– Now a fifth-year senior, it's a scene Mo Walker has witnessed too many times.

Bags packed. Faces down. He and his Gophers men's basketball teammates journeying silently to the airport after trudging out of an unfamiliar arena in familiar fashion.

On Saturday, it was No. 12 Maryland — an athletic, talented and deep team — playing the role of Big Ten host and Gophers killer. Outside of a scrappy, post-oriented run by the visitors late in the first half, the Terrapins controlled the game from start to finish, blowing past the Gophers 70-58.

Although it was Maryland's first home game ever in its new league after 61 years in the Atlantic Coast Conference, for the Gophers — coming on the heels of a late-game collapse at Purdue — it felt a little like old hat.

"We've had a history of not being able to pull out games on the road," Walker said, speaking in low tones with his head tucked. "And it's almost like we're continuing that history. But we just need to shake it off and we'll bounce back."

To be clear, a Gophers victory at Maryland would have been a big upset.

But losing at Maryland (14-1, 2-0 Big Ten) doesn't help to dispel a pesky trend that has dogged Walker and his teammates for the past five years. An 0-2 start only makes the road ahead tougher and more urgent.

Since Walker arrived in Dinkytown, the Gophers have managed only eight road victories on the conference schedule to 30 losses.

This one didn't long threaten to budge the ratio.

The Gophers (11-4, 0-2) trailed 32-17 with 7 minutes, 33 seconds to go before halftime, but went on a 13-0 run to pull within two. After Maryland ended its drought with back-to-back baskets, Joey King's corner three-pointer just before the halftime buzzer put the Gophers within three.

But in the second half, Maryland quickly built its lead back up to double digits, and while the Gophers had chances, they never seriously managed to threaten the physical, athletic Terrapins.

A first-half inside-out game plan went cold in the second. The Gophers' ball-sharing ways in nonconference play looked like a distant memory. Carlos Morris scored 18 points but did so on an inefficient 7-for-21 performance, while senior guard Andre Hollins managed just two points. Walker was double-teamed for much of the last 20 minutes, when he attempted only four shots. Meanwhile, Maryland went 20-for-28 from the free-throw line while while the Gophers went 11-for-21.

"I think it's a top-10 team in the country on the road," Gophers coach Richard Pitino said. "I think it's pretty simple. We got beat by a top-10 team in the country on the road. A very talented team and a very well-coached team.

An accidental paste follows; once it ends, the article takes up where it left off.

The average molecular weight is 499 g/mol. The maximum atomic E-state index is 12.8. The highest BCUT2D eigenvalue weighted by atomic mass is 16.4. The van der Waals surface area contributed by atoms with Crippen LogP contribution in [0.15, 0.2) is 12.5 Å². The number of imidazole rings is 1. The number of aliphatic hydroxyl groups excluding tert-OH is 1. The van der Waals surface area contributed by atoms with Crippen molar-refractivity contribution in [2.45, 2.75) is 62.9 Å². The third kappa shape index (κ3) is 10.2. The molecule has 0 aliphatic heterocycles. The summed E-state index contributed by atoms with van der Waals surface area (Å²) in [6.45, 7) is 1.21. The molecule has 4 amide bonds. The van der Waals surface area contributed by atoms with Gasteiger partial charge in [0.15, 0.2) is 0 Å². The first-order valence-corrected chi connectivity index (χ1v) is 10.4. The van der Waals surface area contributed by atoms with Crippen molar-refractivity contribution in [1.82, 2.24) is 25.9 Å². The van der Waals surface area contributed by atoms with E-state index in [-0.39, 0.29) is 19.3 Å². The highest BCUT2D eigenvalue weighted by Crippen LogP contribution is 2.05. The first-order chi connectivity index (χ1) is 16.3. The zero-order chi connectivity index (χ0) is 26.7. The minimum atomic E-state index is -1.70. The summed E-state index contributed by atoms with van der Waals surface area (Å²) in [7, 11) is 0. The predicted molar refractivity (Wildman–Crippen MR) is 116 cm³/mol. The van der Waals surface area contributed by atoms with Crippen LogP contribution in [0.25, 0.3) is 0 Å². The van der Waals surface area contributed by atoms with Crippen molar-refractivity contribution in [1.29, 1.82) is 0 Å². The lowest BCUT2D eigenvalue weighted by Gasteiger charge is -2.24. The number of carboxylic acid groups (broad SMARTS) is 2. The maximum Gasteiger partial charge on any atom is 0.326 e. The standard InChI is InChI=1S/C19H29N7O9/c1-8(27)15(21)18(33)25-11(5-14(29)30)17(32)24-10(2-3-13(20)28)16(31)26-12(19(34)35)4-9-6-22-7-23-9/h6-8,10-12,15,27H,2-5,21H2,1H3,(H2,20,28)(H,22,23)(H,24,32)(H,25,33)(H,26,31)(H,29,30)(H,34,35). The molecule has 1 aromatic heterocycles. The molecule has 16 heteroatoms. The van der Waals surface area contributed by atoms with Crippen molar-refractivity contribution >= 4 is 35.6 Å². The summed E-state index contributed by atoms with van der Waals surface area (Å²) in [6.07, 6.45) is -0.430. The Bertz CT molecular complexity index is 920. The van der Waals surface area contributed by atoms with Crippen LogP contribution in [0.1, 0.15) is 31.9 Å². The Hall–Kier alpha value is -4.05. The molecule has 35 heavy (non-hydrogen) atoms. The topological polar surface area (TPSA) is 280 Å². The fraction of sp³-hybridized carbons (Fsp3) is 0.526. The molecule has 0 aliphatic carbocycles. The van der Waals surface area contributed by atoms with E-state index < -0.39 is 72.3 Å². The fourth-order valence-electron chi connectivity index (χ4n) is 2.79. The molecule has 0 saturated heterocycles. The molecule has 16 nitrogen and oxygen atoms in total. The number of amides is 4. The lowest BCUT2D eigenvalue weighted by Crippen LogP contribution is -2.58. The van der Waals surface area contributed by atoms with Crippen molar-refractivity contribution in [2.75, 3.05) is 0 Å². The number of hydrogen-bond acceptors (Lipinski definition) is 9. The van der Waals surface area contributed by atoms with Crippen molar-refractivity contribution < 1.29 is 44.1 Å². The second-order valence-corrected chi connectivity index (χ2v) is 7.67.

"We knew these first two games would be very difficult. We're excited to go back home. We need to go back home and get some confidence back."

Next up: No. 20 Ohio State on Tuesday at home.

The Buckeyes aren't likely to be very welcoming either, but with Ohio State looking shaky after falling at home to Iowa in its Big Ten opener, the matchup represents a critical opportunity for the Gophers to flip around their 0-2 start and avoid a deep tumble on the stretch that follows.

After Ohio State, which beat Illinois on Saturday, the Gophers play at Michigan before returning home to face the improving Hawkeyes. Lose to the Buckeyes and the Gophers could be staring at a five-game slide.

In his first season in the Big Ten, Morris, a junior-college transfer, swiftly is learning those realities. The Gophers' two conference foes handled them in a far different manner than their nonconference foes did.

"It's tough, man," Morris said. "It's tough to win, it doesn't matter where you're at. And it's definitely tough to win on the road, you can have a lead and you just lose it like that.

"We didn't want to lose two in a row so we sure don't want to lose three in a row … we've got to defend our home court."

Morris, Walker and the rest of a veteran-laden team say they are hungry for the conference success that has eluded them throughout their college careers. That much — seen in their all-too-often trudges to the bus — is obvious. The next three games will go a long way in foreshadowing whether the Gophers will break out, finally.

"It's adversity," Walker said. "It's about how you respond and we didn't respond these two games. We had an opportunity to do something big with Purdue and with Maryland but we just didn't bring it."